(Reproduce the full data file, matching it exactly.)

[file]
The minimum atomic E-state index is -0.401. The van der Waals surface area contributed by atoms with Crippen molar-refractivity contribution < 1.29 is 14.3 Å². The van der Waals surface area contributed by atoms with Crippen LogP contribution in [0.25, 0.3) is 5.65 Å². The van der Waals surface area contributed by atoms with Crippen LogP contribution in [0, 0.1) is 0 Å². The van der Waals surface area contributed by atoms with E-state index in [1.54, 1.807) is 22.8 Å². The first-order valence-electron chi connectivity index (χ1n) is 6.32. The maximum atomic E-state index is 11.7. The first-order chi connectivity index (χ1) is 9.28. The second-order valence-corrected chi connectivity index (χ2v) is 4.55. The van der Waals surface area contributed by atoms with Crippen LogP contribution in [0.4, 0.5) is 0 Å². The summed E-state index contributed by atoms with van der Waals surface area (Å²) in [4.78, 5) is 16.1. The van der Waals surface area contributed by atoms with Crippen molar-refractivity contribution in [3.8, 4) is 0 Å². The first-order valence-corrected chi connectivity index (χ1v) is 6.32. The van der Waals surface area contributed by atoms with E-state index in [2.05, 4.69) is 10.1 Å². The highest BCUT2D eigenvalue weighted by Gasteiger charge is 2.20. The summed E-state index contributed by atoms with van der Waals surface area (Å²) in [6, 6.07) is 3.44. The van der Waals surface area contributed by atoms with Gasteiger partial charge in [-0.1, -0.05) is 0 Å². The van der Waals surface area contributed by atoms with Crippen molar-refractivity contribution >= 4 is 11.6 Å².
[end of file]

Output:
The minimum atomic E-state index is -0.401. The van der Waals surface area contributed by atoms with Crippen molar-refractivity contribution < 1.29 is 14.3 Å². The van der Waals surface area contributed by atoms with Crippen LogP contribution in [0.25, 0.3) is 5.65 Å². The van der Waals surface area contributed by atoms with Crippen LogP contribution in [0, 0.1) is 0 Å². The van der Waals surface area contributed by atoms with E-state index in [1.54, 1.807) is 22.8 Å². The first-order valence-electron chi connectivity index (χ1n) is 6.32. The maximum atomic E-state index is 11.7. The first-order chi connectivity index (χ1) is 9.28. The second-order valence-corrected chi connectivity index (χ2v) is 4.55. The van der Waals surface area contributed by atoms with Crippen LogP contribution in [0.4, 0.5) is 0 Å². The summed E-state index contributed by atoms with van der Waals surface area (Å²) in [4.78, 5) is 16.1. The van der Waals surface area contributed by atoms with Crippen molar-refractivity contribution in [3.8, 4) is 0 Å². The first-order valence-corrected chi connectivity index (χ1v) is 6.32. The van der Waals surface area contributed by atoms with E-state index in [2.05, 4.69) is 10.1 Å². The highest BCUT2D eigenvalue weighted by Gasteiger charge is 2.20. The summed E-state index contributed by atoms with van der Waals surface area (Å²) in [6, 6.07) is 3.44. The van der Waals surface area contributed by atoms with Gasteiger partial charge in [-0.1, -0.05) is 0 Å². The van der Waals surface area contributed by atoms with Crippen molar-refractivity contribution >= 4 is 11.6 Å².